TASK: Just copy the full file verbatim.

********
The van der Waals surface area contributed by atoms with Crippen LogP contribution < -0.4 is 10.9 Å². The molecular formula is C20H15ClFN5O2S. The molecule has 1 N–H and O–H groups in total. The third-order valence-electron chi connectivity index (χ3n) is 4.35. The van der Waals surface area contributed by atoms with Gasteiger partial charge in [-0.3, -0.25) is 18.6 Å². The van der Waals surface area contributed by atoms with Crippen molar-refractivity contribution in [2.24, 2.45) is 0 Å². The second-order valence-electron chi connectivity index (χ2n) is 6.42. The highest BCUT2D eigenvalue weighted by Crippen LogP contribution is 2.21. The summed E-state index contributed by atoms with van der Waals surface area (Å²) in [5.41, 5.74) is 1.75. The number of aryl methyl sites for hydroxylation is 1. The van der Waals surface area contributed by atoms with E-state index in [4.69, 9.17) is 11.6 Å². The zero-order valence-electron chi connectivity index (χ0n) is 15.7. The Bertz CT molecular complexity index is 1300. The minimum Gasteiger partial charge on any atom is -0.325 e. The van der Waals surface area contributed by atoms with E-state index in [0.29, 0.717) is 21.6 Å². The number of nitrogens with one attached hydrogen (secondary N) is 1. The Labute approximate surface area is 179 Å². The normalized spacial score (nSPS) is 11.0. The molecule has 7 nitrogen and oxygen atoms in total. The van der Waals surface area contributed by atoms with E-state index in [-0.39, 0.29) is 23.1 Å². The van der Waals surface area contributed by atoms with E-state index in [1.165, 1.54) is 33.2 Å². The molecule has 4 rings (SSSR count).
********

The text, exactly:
The van der Waals surface area contributed by atoms with Crippen LogP contribution < -0.4 is 10.9 Å². The molecular formula is C20H15ClFN5O2S. The molecule has 1 N–H and O–H groups in total. The third-order valence-electron chi connectivity index (χ3n) is 4.35. The van der Waals surface area contributed by atoms with Gasteiger partial charge in [-0.3, -0.25) is 18.6 Å². The van der Waals surface area contributed by atoms with Crippen molar-refractivity contribution in [2.24, 2.45) is 0 Å². The second-order valence-electron chi connectivity index (χ2n) is 6.42. The highest BCUT2D eigenvalue weighted by Crippen LogP contribution is 2.21. The summed E-state index contributed by atoms with van der Waals surface area (Å²) in [5.41, 5.74) is 1.75. The number of aryl methyl sites for hydroxylation is 1. The van der Waals surface area contributed by atoms with E-state index in [4.69, 9.17) is 11.6 Å². The zero-order valence-electron chi connectivity index (χ0n) is 15.7. The Bertz CT molecular complexity index is 1300. The minimum Gasteiger partial charge on any atom is -0.325 e. The van der Waals surface area contributed by atoms with E-state index in [0.29, 0.717) is 21.6 Å². The number of nitrogens with one attached hydrogen (secondary N) is 1. The Labute approximate surface area is 179 Å². The normalized spacial score (nSPS) is 11.0. The molecule has 7 nitrogen and oxygen atoms in total. The van der Waals surface area contributed by atoms with E-state index in [-0.39, 0.29) is 23.1 Å². The van der Waals surface area contributed by atoms with E-state index in [1.165, 1.54) is 33.2 Å². The molecule has 4 rings (SSSR count).